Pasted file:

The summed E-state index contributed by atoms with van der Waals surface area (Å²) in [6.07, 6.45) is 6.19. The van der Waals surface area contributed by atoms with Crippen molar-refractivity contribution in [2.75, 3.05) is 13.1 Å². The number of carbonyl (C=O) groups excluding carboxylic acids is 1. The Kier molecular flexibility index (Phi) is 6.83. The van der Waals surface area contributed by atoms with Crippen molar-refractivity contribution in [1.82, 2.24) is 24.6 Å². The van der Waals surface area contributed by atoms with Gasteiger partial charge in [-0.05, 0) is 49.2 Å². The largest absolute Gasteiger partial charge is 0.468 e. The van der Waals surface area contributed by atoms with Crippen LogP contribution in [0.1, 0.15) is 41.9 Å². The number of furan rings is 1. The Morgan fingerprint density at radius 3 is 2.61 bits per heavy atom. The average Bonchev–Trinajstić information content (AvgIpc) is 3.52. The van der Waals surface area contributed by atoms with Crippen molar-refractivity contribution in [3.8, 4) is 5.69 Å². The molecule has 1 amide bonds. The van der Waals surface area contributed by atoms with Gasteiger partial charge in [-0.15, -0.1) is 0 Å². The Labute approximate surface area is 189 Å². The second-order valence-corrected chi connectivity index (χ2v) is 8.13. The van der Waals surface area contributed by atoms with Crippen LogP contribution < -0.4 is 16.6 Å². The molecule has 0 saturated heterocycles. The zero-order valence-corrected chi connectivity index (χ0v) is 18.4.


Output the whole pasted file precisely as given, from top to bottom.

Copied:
The summed E-state index contributed by atoms with van der Waals surface area (Å²) in [6.07, 6.45) is 6.19. The van der Waals surface area contributed by atoms with Crippen molar-refractivity contribution in [2.75, 3.05) is 13.1 Å². The number of carbonyl (C=O) groups excluding carboxylic acids is 1. The Kier molecular flexibility index (Phi) is 6.83. The van der Waals surface area contributed by atoms with Crippen molar-refractivity contribution in [1.82, 2.24) is 24.6 Å². The van der Waals surface area contributed by atoms with Gasteiger partial charge in [-0.05, 0) is 49.2 Å². The largest absolute Gasteiger partial charge is 0.468 e. The van der Waals surface area contributed by atoms with Crippen LogP contribution in [0.1, 0.15) is 41.9 Å². The number of furan rings is 1. The Morgan fingerprint density at radius 3 is 2.61 bits per heavy atom. The average Bonchev–Trinajstić information content (AvgIpc) is 3.52. The van der Waals surface area contributed by atoms with Crippen molar-refractivity contribution in [3.8, 4) is 5.69 Å². The molecule has 1 amide bonds. The van der Waals surface area contributed by atoms with Gasteiger partial charge in [-0.15, -0.1) is 0 Å². The Labute approximate surface area is 189 Å². The second-order valence-corrected chi connectivity index (χ2v) is 8.13. The van der Waals surface area contributed by atoms with Crippen LogP contribution < -0.4 is 16.6 Å². The molecule has 0 saturated heterocycles. The zero-order valence-corrected chi connectivity index (χ0v) is 18.4.